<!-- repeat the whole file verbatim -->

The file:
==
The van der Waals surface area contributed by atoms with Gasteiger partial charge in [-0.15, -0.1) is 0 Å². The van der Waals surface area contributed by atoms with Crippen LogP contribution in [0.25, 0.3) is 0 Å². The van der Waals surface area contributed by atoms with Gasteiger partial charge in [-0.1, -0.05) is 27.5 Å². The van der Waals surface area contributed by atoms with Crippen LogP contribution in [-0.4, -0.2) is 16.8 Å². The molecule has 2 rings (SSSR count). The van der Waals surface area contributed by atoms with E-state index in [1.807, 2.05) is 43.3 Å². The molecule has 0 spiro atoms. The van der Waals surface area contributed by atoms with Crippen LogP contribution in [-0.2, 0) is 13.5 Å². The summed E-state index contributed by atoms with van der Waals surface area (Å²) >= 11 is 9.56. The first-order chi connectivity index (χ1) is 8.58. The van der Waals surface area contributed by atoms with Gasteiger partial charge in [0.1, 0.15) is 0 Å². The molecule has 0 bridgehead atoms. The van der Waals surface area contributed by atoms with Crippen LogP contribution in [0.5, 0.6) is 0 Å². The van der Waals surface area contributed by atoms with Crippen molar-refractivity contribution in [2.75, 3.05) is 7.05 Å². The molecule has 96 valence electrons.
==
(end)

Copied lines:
The van der Waals surface area contributed by atoms with Gasteiger partial charge in [-0.15, -0.1) is 0 Å². The van der Waals surface area contributed by atoms with Crippen LogP contribution in [0.25, 0.3) is 0 Å². The van der Waals surface area contributed by atoms with Gasteiger partial charge in [-0.1, -0.05) is 27.5 Å². The van der Waals surface area contributed by atoms with Crippen LogP contribution in [-0.4, -0.2) is 16.8 Å². The molecule has 2 rings (SSSR count). The van der Waals surface area contributed by atoms with E-state index in [1.807, 2.05) is 43.3 Å². The molecule has 0 spiro atoms. The van der Waals surface area contributed by atoms with Crippen LogP contribution in [-0.2, 0) is 13.5 Å². The summed E-state index contributed by atoms with van der Waals surface area (Å²) >= 11 is 9.56. The first-order chi connectivity index (χ1) is 8.58. The van der Waals surface area contributed by atoms with Gasteiger partial charge in [0.1, 0.15) is 0 Å². The molecule has 0 bridgehead atoms. The van der Waals surface area contributed by atoms with Crippen LogP contribution in [0.5, 0.6) is 0 Å². The van der Waals surface area contributed by atoms with Crippen molar-refractivity contribution in [2.75, 3.05) is 7.05 Å². The molecule has 96 valence electrons.